Clause 72(2)(c) provides the TDA with an objective to improve the quality and efficiency of routes into the school workforce, based on Section 1 of the 1994 Act. The amendment would mean that one of the TDA's objectives would continue to be improvement of the quality of routes into the school workforce, but it would no longer be a stated objective that it should improve their efficiency. I cannot believe that that is literally what was intended, because, clearly, the TDA ought to be concerned about such issues as reducing the dropout rate between following a training course and entering the school workforce, or ensuring that the content of training corresponds more closely to the needs of those being trained and their eventual employers. The TTA has had success in both those areas. Such outcomes are clearly highly desirable and must continue to be part of the TDA's objectives.

The noble Baroness, Lady Sharp, also proposes changes to subsection (2)(d), which provides the TDA with an objective to secure schools involvement in all forms of initial teacher training. As drafted, the provision reproduces exactly the wording of the 1994 Act. Although the TDA's new remit will encompass the wider school workforce as well as teachers, and continuing as well as initial training, we reflected carefully before deciding to confine the provision to the initial training of teachers.

Schools are already involved in all initial teacher training courses. In some forms of training, such as employment-based programmes, they can be training providers. But even more conventional routes must have heavy school involvement.

Why, then, should we not, as the noble Baroness proposes, extend this to the initial and continuing training of the whole school workforce? I assure the Committee straightaway that schools will be directly involved in many of the activities undertaken as part of the TDA's new remit. For example, a teachers annual performance appraisal is already geared towards identifying development needs, as it should be. This will be further reinforced when the teaching and learning reviews for teachers are introduced from September.

I would also draw the attention of noble Lords to the contrast between this sort of activity and the training of a school bursar. This almost entirely involves issues concerned with financial management and need not necessarily involve a school directly. Likewise, several thousand qualified teachers are already engaged in continuing professional development activities which do not have direct school involvement.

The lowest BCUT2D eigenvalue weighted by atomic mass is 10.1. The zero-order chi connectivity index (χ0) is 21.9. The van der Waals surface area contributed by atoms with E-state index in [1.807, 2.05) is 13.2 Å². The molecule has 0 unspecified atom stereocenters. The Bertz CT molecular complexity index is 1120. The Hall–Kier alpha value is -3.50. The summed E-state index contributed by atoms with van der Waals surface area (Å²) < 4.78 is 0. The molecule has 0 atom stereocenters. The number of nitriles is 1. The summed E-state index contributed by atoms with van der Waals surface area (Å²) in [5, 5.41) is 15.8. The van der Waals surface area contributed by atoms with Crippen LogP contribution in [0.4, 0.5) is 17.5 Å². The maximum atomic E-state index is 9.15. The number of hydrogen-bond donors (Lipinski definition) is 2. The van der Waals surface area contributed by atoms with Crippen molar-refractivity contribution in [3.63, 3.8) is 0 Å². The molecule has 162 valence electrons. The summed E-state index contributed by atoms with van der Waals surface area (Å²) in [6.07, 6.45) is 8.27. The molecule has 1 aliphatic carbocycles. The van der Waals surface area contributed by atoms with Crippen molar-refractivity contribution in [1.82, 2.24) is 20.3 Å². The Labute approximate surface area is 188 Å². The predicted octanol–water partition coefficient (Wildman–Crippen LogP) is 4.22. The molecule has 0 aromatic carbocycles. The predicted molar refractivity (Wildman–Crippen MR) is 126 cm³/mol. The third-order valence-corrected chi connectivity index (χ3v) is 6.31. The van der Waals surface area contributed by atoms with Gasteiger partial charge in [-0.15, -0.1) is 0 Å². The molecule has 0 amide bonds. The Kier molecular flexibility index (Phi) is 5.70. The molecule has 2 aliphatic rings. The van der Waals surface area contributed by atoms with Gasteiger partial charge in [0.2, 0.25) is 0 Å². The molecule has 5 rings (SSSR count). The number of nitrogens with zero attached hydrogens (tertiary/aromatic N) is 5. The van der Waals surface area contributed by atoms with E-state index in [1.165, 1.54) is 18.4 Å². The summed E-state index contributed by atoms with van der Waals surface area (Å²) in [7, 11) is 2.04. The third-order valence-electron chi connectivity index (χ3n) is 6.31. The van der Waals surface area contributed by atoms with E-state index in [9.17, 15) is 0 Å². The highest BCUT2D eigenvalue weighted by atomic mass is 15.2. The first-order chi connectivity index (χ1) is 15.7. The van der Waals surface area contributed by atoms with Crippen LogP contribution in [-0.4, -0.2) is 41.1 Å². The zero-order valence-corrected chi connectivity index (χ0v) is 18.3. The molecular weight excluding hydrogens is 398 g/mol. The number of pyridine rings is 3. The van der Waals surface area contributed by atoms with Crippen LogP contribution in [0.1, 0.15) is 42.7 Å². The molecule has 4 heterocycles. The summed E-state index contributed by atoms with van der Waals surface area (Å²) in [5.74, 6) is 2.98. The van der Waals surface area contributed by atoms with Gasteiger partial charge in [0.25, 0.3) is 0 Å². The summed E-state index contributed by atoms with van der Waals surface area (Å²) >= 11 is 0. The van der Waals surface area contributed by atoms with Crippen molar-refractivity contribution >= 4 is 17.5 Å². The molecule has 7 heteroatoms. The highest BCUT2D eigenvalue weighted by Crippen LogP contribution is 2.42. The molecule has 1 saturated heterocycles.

I am in no doubt of the good intentions behind the amendments, but the new agency will promote the development of a high-quality, well-trained school workforce just as vigorously as has the old. The wording of Clause 72(2) is designed to set a framework for the agency to do just that.

I turn to the issue of resources. There has been a substantial delegation of funding into schools for teacher development so that they themselves have the appropriate resources. As regards the resources going into the TDA itself, if I recollect correctly it is to have an increase of 13 per cent to its budget from next April to take account of the expanded responsibilities we are placing on it. Again from recollection, that increase will provide a budget for the TDA in the order of some £650 million. This is a powerful and well-resourced organisation which has a track record of success. We are confident that, working in partnership with other organisations, the TDA is the right vehicle to deliver the improvements to the school workforce which are absolutely crucial if we are to achieve the objectives set out in Every Child Matters.

I hope that my response is helpful to the noble Baroness.

Baroness Sharp of Guildford

I thank the Minister for his reply. Taking the amendments I have tabled literally, the issues of quality and efficiency again raise the question of resources, a point I shall come back to in a moment.

I am slightly surprised at the speed with which the noble Lord has turned down the two subsequent amendments, Amendments Nos. 132C and 132D, both of which reflect the Governments stated aspirations for what they want to do with the TDA. He has rejected them with contumely, but one gets used to that on this side of the Chamber.

On the issue of resources, the question is not so much the resources provided to the TDA, although that is part of it, but the fact that there are pressures on schools. Will sufficient resources be available within school budgets to make provision for the continuing and expanding professional development envisaged here, in which schools are to take an active role? The problem is that when budgets are squeezed, provision for training is usually the first to go out of the window. It would be nice to think that that is not going to be the case here. As the noble Lord rightly points out, there is a direct link between training and performance, which is a point worth pursuing.

Given the hour and the fact that we all want to have something to eat, I shall not pursue the matter any further at this point. I beg leave to withdraw the amendment. However, we may come back to this at a later stage.

Amendment, by leave, withdrawn.

[Amendments Nos. 132C and 132D not moved.]

Baroness Andrews

I beg to move that the House do now resume. In doing so I suggest that the Committee stage of the Education Bill should start not before twenty-five minutes to nine.

Moved accordingly, and, on Question, Motion agreed to.

House resumed.